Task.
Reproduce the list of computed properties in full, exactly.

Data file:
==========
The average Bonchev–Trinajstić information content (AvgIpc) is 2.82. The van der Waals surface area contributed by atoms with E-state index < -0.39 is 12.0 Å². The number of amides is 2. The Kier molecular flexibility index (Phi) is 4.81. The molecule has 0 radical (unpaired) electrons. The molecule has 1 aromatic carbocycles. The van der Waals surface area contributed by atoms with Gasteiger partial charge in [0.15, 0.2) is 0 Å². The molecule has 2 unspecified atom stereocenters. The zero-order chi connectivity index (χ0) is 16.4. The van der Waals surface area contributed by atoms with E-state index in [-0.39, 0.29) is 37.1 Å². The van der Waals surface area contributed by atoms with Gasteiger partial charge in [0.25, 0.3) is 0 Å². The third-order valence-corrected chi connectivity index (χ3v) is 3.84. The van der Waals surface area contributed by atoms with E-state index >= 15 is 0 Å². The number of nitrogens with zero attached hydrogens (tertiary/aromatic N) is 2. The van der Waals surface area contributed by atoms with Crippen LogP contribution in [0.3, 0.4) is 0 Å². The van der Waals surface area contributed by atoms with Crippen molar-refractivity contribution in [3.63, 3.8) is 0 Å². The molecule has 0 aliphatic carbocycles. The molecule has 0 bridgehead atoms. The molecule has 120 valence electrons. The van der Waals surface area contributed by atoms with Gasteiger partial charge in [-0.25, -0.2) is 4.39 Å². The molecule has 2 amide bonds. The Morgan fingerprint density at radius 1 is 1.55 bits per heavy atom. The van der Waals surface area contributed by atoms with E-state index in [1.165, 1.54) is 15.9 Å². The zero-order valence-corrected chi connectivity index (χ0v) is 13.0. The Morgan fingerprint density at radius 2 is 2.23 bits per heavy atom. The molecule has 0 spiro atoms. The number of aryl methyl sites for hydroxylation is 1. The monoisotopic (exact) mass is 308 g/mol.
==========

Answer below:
The average Bonchev–Trinajstić information content (AvgIpc) is 2.82. The van der Waals surface area contributed by atoms with E-state index < -0.39 is 12.0 Å². The number of amides is 2. The Kier molecular flexibility index (Phi) is 4.81. The molecule has 0 radical (unpaired) electrons. The molecule has 1 aromatic carbocycles. The van der Waals surface area contributed by atoms with Gasteiger partial charge in [0.15, 0.2) is 0 Å². The molecule has 2 unspecified atom stereocenters. The zero-order chi connectivity index (χ0) is 16.4. The van der Waals surface area contributed by atoms with E-state index in [-0.39, 0.29) is 37.1 Å². The van der Waals surface area contributed by atoms with Gasteiger partial charge in [0.25, 0.3) is 0 Å². The third-order valence-corrected chi connectivity index (χ3v) is 3.84. The van der Waals surface area contributed by atoms with E-state index >= 15 is 0 Å². The number of nitrogens with zero attached hydrogens (tertiary/aromatic N) is 2. The van der Waals surface area contributed by atoms with Crippen LogP contribution in [0.3, 0.4) is 0 Å². The van der Waals surface area contributed by atoms with Crippen molar-refractivity contribution in [3.63, 3.8) is 0 Å². The molecule has 0 aliphatic carbocycles. The molecule has 0 bridgehead atoms. The molecule has 120 valence electrons. The van der Waals surface area contributed by atoms with Gasteiger partial charge in [-0.25, -0.2) is 4.39 Å². The molecule has 2 amide bonds. The Morgan fingerprint density at radius 1 is 1.55 bits per heavy atom. The van der Waals surface area contributed by atoms with E-state index in [1.165, 1.54) is 15.9 Å². The zero-order valence-corrected chi connectivity index (χ0v) is 13.0. The Morgan fingerprint density at radius 2 is 2.23 bits per heavy atom. The molecule has 0 spiro atoms. The number of aryl methyl sites for hydroxylation is 1. The monoisotopic (exact) mass is 308 g/mol.